The Roberts Academy aims to become the model transitional school for students with dyslexia. It will drive innovation by enabling students to receive early diagnosis and assessment services beginning at age 4, as well as research-backed interventions and instruction throughout their educational journeys. The academy will feature small class sizes, state-of-the-art classrooms and indoor and outdoor spaces to inspire collaboration, physical activity and community engagement. Enrichment programs within and outside of the school day will be a hallmark of our Roberts Academy, fostering curiosity and confidence in children as students and as leaders. 

    The academy will provide foundational literacy skills, tiered interventions and supports, and a dedicated community committed to cultivating each student's talents and creativity for success in life. The academy will use the Orton-Gillingham approach as a foundation for literacy instruction and will supplement it with evidence-based interventions to target specific needs of individual students.   

  • How many students will the Roberts Academy serve?

    The Roberts Academy will feature small class sizes, with a 12:1 student-to-teacher ratio, and two classrooms per grade, resulting in approximately 24 students per grade. Once the academy is serving kindergarten through fifth grade, we anticipate a total enrollment of about 144 students. 

  • How can my child be screened for dyslexia?

    The Roberts Academy and Dyslexia Center will offer screening and other assessment services to the community beginning in 2024. 

    If you suspect your child might have dyslexia, contact your child's teacher, principal, special education administrator and/or physician about screening options. Federal and Tennessee state laws require school districts to "identify, locate, and evaluate all children with disabilities from birth through age twenty-one (21), regardless of the severity of their disabilities" (Source: TN.gov). In Tennessee, all students are required "to participate in a universal screening process to identify those who may need additional support and/or other types of instruction," per the Say Dyslexia law passed in 2016.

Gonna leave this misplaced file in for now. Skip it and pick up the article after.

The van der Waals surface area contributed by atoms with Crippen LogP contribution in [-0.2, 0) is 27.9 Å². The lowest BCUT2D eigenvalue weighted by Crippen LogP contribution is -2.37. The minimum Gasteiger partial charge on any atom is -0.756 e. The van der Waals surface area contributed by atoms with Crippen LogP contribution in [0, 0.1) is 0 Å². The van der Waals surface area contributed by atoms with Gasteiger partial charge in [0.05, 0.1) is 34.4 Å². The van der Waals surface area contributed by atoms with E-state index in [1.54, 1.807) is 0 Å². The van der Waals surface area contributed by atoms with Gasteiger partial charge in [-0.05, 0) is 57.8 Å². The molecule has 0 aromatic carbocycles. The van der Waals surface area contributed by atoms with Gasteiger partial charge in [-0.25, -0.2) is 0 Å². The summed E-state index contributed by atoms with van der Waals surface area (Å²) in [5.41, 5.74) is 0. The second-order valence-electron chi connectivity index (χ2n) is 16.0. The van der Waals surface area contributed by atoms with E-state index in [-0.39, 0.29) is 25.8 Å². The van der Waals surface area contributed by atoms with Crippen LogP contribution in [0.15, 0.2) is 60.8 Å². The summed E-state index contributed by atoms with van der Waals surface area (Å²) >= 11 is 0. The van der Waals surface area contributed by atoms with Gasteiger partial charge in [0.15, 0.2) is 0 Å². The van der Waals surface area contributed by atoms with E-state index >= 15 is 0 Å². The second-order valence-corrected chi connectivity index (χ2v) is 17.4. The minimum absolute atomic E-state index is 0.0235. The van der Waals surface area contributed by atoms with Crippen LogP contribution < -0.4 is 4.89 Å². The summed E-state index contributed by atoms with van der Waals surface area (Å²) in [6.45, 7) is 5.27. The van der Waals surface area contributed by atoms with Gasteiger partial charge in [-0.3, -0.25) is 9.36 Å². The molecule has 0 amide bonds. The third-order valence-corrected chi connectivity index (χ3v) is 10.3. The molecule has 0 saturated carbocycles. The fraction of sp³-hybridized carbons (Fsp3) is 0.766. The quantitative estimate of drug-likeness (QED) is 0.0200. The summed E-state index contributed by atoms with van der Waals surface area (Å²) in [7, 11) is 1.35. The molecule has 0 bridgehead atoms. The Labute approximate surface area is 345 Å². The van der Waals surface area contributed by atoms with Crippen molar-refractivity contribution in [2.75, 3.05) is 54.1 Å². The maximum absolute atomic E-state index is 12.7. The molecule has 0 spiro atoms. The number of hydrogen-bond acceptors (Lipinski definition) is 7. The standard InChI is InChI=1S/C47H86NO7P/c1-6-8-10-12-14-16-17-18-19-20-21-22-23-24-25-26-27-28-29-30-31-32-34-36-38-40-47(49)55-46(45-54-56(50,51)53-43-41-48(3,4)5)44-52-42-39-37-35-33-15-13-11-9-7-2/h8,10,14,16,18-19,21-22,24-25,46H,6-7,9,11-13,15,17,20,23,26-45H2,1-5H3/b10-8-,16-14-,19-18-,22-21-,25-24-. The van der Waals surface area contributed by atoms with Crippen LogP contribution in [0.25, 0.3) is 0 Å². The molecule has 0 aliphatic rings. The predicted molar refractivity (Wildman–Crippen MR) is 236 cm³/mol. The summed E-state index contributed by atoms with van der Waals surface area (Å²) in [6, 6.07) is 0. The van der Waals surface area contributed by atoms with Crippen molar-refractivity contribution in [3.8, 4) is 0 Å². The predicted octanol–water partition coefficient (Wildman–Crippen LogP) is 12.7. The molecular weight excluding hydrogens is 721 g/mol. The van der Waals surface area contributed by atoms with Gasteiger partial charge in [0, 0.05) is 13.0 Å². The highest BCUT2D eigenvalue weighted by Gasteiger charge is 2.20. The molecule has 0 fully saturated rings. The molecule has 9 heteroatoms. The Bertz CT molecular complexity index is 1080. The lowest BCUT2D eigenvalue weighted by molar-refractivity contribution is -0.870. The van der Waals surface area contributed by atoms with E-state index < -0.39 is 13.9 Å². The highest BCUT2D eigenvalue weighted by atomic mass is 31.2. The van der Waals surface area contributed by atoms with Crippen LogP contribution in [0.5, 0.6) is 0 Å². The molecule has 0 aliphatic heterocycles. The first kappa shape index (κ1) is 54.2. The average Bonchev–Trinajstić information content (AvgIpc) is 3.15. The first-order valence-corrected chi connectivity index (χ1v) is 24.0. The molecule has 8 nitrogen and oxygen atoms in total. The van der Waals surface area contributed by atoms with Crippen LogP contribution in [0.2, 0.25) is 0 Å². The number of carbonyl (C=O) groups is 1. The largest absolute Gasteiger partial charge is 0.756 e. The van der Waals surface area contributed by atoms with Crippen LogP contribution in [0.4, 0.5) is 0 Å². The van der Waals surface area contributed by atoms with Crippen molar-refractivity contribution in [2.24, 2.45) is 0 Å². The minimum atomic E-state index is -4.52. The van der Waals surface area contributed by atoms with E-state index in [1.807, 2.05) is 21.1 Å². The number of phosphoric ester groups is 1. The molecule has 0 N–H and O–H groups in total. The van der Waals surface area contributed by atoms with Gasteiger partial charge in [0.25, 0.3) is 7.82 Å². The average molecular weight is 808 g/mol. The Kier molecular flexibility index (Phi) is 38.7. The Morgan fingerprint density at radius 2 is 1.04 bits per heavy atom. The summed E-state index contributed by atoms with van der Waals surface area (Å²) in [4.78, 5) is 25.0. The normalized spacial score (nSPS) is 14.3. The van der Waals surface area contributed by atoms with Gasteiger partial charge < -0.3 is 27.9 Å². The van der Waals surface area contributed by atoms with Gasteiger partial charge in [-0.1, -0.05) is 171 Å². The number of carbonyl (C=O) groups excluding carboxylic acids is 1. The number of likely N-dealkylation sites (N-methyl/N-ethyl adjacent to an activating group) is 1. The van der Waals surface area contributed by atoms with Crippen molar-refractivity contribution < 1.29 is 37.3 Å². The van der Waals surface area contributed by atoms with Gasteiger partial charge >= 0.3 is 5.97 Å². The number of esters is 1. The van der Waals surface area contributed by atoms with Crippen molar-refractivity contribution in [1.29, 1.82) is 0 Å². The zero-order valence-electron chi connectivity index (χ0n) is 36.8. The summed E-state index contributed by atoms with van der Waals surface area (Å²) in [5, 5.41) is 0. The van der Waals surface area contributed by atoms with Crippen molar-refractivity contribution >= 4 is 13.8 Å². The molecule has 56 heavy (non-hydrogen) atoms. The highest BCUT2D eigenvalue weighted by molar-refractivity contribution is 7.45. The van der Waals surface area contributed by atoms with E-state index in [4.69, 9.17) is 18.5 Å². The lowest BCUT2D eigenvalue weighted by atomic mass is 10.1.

Families in Tennessee with children 2.5 years old and younger who have disabilities or developmental delays should contact the Tennessee Early Intervention System at 800-535-9725 for more information about no-cost services.  

  • What are the common characteristics of dyslexia? How do I find out more about dyslexia?

    Dyslexia resources

    Understanding Dyslexia: A Guide for Tennessee Parents and Educators 

    ImprovingLiteracy.org 

    International Dyslexia Association - The IDA's Fact Sheet "Is My Child Dyslexic?" provides an overview of the common characteristics of dyslexia.  

  • Employment opportunities

    The Roberts Academy and Dyslexia Center will post all positions on Vanderbilt University’s “Work at Vanderbilt” website and on the Roberts Academy and Dyslexia Center website as they become available. Please sign up for our mailing list to be notified about employment opportunities.

    Currently, we have one position posted—the Director of the Roberts Academy. You may find the application here. More openings, including for teachers, administrative staff, researchers and more, will be posted in early 2024.

Roberts Dyslexia Center FAQ

  • When will the Roberts Dyslexia Center open?

    The Roberts Dyslexia Center will launch in phases, with the initial phase occurring in fall 2024 to coincide with the opening of the Roberts Academy. The initial phase will include the rollout of the center's reading clinics and other enrichment programs for children in the community with dyslexia. 

  • What kind of research will be conducted?

    The Roberts Dyslexia Center will serve as a vibrant hub of interdisciplinary research, fostering collaboration among scholars from the university and beyond, to advance knowledge and test innovative solutions. In addition to overseeing research support and piloting research programs, the center will provide assessment and clinical services, as well as professional training for educators.